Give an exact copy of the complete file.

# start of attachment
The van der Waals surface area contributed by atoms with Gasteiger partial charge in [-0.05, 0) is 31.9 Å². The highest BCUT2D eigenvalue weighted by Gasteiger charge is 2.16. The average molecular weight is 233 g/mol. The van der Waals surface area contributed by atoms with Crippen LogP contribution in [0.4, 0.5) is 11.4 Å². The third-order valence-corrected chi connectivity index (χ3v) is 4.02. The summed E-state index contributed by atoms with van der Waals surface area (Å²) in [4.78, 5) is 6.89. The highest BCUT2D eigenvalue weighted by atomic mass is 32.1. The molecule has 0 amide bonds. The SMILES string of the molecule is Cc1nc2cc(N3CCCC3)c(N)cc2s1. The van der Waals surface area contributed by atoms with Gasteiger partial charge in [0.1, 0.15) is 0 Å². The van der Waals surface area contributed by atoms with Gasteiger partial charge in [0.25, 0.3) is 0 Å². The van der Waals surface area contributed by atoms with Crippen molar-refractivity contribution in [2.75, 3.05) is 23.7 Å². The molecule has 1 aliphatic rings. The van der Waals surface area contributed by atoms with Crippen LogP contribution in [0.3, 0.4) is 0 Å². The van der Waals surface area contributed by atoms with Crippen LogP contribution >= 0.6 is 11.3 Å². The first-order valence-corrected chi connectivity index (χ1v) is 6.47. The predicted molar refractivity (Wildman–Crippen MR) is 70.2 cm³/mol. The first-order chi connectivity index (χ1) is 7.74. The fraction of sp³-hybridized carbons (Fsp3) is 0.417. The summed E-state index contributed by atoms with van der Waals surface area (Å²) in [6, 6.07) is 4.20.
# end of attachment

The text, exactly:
The van der Waals surface area contributed by atoms with Gasteiger partial charge in [-0.05, 0) is 31.9 Å². The highest BCUT2D eigenvalue weighted by Gasteiger charge is 2.16. The average molecular weight is 233 g/mol. The van der Waals surface area contributed by atoms with Crippen LogP contribution in [0.4, 0.5) is 11.4 Å². The third-order valence-corrected chi connectivity index (χ3v) is 4.02. The summed E-state index contributed by atoms with van der Waals surface area (Å²) in [4.78, 5) is 6.89. The highest BCUT2D eigenvalue weighted by atomic mass is 32.1. The molecule has 0 amide bonds. The SMILES string of the molecule is Cc1nc2cc(N3CCCC3)c(N)cc2s1. The van der Waals surface area contributed by atoms with Gasteiger partial charge in [0.1, 0.15) is 0 Å². The van der Waals surface area contributed by atoms with Gasteiger partial charge in [0.25, 0.3) is 0 Å². The van der Waals surface area contributed by atoms with Crippen molar-refractivity contribution in [2.75, 3.05) is 23.7 Å². The molecule has 1 aliphatic rings. The van der Waals surface area contributed by atoms with Crippen LogP contribution in [0.3, 0.4) is 0 Å². The van der Waals surface area contributed by atoms with Crippen LogP contribution >= 0.6 is 11.3 Å². The first-order valence-corrected chi connectivity index (χ1v) is 6.47. The predicted molar refractivity (Wildman–Crippen MR) is 70.2 cm³/mol. The first-order chi connectivity index (χ1) is 7.74. The fraction of sp³-hybridized carbons (Fsp3) is 0.417. The summed E-state index contributed by atoms with van der Waals surface area (Å²) in [6, 6.07) is 4.20.